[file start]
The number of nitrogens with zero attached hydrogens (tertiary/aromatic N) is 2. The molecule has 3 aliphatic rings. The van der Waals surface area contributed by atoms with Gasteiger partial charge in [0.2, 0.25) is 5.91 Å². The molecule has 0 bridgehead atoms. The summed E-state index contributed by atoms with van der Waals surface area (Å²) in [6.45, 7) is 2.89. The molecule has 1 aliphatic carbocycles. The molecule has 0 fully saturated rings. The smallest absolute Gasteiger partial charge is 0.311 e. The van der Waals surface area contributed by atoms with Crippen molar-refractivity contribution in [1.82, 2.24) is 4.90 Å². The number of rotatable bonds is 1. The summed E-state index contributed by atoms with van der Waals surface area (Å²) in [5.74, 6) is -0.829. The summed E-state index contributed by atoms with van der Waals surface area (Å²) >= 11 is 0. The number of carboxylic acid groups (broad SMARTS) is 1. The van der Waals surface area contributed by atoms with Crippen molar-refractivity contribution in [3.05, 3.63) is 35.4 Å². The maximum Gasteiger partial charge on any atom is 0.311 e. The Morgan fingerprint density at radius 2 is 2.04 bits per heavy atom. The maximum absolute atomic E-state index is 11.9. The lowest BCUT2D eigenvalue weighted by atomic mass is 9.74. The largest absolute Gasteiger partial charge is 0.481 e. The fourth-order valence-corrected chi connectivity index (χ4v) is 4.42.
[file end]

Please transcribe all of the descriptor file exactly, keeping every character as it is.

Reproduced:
The number of nitrogens with zero attached hydrogens (tertiary/aromatic N) is 2. The molecule has 3 aliphatic rings. The van der Waals surface area contributed by atoms with Gasteiger partial charge in [0.2, 0.25) is 5.91 Å². The molecule has 0 bridgehead atoms. The summed E-state index contributed by atoms with van der Waals surface area (Å²) in [6.45, 7) is 2.89. The molecule has 1 aliphatic carbocycles. The molecule has 0 fully saturated rings. The smallest absolute Gasteiger partial charge is 0.311 e. The van der Waals surface area contributed by atoms with Crippen molar-refractivity contribution in [1.82, 2.24) is 4.90 Å². The number of rotatable bonds is 1. The summed E-state index contributed by atoms with van der Waals surface area (Å²) in [5.74, 6) is -0.829. The summed E-state index contributed by atoms with van der Waals surface area (Å²) >= 11 is 0. The number of carboxylic acid groups (broad SMARTS) is 1. The van der Waals surface area contributed by atoms with Crippen molar-refractivity contribution in [3.05, 3.63) is 35.4 Å². The maximum Gasteiger partial charge on any atom is 0.311 e. The Morgan fingerprint density at radius 2 is 2.04 bits per heavy atom. The maximum absolute atomic E-state index is 11.9. The lowest BCUT2D eigenvalue weighted by atomic mass is 9.74. The largest absolute Gasteiger partial charge is 0.481 e. The fourth-order valence-corrected chi connectivity index (χ4v) is 4.42.